Grandma always told me I wouldn’t escape high school without a broken heart. She’d sat me down before freshman year started and told me all about how being a teenager is one of the hardest stages of life. Like most teenagers, I had assumed she meant the romantic kind of heartbreak. That she thought I’d fall hard and fast for some cute guy who didn’t like me back and then I’d be crushed, balled up in my room crying all day, eating ice cream and watching sad movies.
Just like so many other things in my life, I’d stupidly assumed I knew the kind of pain Grandma warned would be in store for me. What I failed to realize was that she never specified the different ways your heart could break. It’s not just cute guys with unrequited feelings that can rip you apart.
Friends can break your heart, too.
And sometimes that kind of break hurts worse.
It’s a quiet day. These are the best days to volunteer at a hospital. It’s when me and the other volunteers, clad in our matching pastel pink scrubs, are most welcomed by the doctors and nurses on staff. I enter in through the emergency room entrance, silently grateful when I only see two people waiting in the plastic chairs. They appear to have all their limbs, and aren’t gushing blood or puking everywhere, so that’s yet another sign that it’s a good day. I exhale some anxieties that are always clutching my insides and make a quick trip to the cafeteria.
Last week was my fifth week as a volunteer at Trinity Acute Care Center, after I’d wholeheartedly jumped feet first into a venture I knew next to nothing about. After watching my grandma get sick and slowly fade away over a month in intensive care, I was so grateful to the woman who spent time with her while Mom was at work and I was at school. Rosalie is the head of the TACC Angels, a volunteer department she founded thirty years ago. I’d been so charmed by how her charismatic personality made my grandma smile and brightened the lives of all the patients in the hospital. What Rosalie was doing every day was a form of magic. I knew I had to be a part of it.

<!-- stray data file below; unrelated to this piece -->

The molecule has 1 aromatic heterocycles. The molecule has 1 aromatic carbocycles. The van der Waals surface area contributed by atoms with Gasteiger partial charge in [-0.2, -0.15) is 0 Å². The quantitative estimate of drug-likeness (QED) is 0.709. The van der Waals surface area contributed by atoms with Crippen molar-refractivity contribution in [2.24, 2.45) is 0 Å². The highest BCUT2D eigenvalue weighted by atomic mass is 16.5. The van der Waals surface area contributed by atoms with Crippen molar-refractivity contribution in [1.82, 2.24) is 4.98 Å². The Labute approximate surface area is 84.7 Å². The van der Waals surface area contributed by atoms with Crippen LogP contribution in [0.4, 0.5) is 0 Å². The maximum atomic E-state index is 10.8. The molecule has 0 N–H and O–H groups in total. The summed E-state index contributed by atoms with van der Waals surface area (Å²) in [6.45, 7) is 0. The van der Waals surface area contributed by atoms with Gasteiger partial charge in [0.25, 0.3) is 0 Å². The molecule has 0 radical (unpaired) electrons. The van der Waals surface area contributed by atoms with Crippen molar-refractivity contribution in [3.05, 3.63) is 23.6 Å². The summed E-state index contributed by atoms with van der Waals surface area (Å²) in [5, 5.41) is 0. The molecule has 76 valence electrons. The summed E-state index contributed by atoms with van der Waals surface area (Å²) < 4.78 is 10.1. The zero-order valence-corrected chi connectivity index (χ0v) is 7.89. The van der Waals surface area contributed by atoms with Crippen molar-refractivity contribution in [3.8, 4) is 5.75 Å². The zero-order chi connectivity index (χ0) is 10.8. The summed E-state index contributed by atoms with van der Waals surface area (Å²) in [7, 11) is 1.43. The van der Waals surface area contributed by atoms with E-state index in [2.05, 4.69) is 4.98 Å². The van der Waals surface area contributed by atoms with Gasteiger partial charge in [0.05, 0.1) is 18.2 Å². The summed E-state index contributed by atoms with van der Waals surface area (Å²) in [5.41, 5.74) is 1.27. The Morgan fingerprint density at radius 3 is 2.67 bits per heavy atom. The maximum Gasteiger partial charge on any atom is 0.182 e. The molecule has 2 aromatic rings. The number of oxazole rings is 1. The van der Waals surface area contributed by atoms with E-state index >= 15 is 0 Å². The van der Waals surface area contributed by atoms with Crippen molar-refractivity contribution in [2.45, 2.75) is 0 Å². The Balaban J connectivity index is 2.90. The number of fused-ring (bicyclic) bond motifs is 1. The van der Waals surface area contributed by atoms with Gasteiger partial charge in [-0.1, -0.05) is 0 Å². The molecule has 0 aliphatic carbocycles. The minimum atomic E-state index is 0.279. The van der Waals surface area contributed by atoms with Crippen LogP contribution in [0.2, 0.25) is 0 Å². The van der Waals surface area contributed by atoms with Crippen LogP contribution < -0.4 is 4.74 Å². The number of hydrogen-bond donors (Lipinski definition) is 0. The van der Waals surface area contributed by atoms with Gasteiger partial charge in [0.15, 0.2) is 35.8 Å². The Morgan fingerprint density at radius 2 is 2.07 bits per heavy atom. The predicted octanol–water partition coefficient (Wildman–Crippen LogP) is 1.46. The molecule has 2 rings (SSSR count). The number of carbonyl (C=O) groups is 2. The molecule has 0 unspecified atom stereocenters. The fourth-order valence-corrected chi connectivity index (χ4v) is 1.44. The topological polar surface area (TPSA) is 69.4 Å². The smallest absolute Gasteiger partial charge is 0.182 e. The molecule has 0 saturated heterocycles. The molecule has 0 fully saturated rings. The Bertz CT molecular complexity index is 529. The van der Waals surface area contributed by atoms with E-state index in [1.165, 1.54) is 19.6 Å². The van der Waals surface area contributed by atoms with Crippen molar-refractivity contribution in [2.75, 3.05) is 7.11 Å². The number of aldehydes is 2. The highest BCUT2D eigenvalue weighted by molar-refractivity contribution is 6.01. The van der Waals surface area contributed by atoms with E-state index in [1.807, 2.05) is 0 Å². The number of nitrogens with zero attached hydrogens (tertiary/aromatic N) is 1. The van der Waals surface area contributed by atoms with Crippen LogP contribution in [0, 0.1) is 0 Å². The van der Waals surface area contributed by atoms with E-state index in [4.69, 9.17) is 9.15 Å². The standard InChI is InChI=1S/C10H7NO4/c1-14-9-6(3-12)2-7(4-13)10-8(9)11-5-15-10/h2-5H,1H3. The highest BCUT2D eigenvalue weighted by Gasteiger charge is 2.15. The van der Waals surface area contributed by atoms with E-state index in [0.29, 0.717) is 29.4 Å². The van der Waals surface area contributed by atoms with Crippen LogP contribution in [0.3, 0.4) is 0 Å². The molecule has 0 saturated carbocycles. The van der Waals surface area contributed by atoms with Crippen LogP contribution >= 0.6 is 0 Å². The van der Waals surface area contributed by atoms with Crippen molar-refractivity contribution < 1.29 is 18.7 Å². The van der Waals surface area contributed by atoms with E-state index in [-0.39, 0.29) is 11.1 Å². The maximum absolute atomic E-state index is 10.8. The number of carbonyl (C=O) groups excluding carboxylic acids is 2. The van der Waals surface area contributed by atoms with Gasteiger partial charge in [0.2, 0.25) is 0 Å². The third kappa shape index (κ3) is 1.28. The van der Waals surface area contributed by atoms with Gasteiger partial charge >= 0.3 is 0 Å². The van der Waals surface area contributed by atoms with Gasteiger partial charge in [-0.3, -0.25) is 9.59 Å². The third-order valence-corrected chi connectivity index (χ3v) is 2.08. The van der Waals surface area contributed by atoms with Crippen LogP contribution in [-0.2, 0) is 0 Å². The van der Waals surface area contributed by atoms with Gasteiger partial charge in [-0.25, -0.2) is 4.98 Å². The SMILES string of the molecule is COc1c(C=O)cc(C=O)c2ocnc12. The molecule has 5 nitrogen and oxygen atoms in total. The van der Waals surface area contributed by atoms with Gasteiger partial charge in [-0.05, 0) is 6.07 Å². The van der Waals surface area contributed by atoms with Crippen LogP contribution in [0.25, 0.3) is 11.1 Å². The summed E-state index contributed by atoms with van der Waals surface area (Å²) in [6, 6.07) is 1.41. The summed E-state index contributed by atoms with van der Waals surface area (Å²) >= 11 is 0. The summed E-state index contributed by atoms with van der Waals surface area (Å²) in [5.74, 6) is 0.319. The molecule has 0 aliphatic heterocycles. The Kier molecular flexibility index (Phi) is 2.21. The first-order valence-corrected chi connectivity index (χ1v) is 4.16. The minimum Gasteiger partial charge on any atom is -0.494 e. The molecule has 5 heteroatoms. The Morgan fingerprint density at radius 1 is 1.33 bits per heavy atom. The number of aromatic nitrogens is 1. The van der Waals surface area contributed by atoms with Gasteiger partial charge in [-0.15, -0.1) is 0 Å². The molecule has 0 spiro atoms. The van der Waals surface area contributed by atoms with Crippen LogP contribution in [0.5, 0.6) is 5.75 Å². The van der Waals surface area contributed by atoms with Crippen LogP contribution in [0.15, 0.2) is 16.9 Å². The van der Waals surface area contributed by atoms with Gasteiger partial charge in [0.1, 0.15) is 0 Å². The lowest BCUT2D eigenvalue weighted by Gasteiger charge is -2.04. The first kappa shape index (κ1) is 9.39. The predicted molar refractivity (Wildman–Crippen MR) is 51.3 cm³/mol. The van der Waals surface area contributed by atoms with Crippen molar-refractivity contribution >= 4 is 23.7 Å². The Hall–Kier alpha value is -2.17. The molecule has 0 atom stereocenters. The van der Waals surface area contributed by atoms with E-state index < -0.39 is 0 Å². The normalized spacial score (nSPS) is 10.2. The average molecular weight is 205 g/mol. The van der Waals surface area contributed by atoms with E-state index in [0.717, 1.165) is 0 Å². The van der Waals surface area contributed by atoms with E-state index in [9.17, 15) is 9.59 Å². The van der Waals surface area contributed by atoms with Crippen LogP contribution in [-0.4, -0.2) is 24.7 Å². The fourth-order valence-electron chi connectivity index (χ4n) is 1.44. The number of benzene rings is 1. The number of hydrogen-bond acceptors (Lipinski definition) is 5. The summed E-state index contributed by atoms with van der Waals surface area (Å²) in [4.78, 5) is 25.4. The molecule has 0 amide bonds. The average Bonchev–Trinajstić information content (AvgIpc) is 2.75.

I’m glad I’m here, but honestly, it’s a challenge to bring myself back each day. Last week we had three cardiac arrests, one seizure, and an elderly patient got fed up with being bedridden, ripped out their IV and tried to go home. Only they forgot to remove the catheter, and well, things got real awkward real fast.
On days like that, when everything goes to hell, the people in charge don’t like dealing with visitors or volunteers. I’ve hidden in Mrs. Gardner’s hospital room three days in a row this week in an effort to stay out of the madness.
At 83, Mrs. Gardner is the meanest patient I’ve met in my short tenure at Trinity Acute Care Center, but I sat in her room day after day anyway, determined to keep her company by reading her a book. She might be an old bitty according to Rosalie, but she’s one of the only conscious patients we have right now, so dealing with her sass sure beats talking to a sleeping patient.
Jane Austen worked her magic though, because by Wednesday afternoon, Mrs. Gardner had told me to call her Shirley. Yesterday, she’d sat up in bed, flashed me a smile that was missing a few teeth, and asked if I’d mind bringing her a sweet tea.
Today, I’m getting her a sweet tea before I get to her room. With Pride & Prejudice tucked under my arm, I buy a coffee for me and a tea for Shirley and then make my way to the elevators. Last night I watched the BBC and tried to improve on my British accent so that my reading could be more theatrical. Today, Mr. Darcy and Lizzy Bennett will meet for the first time. I want to make sure I get the voices right.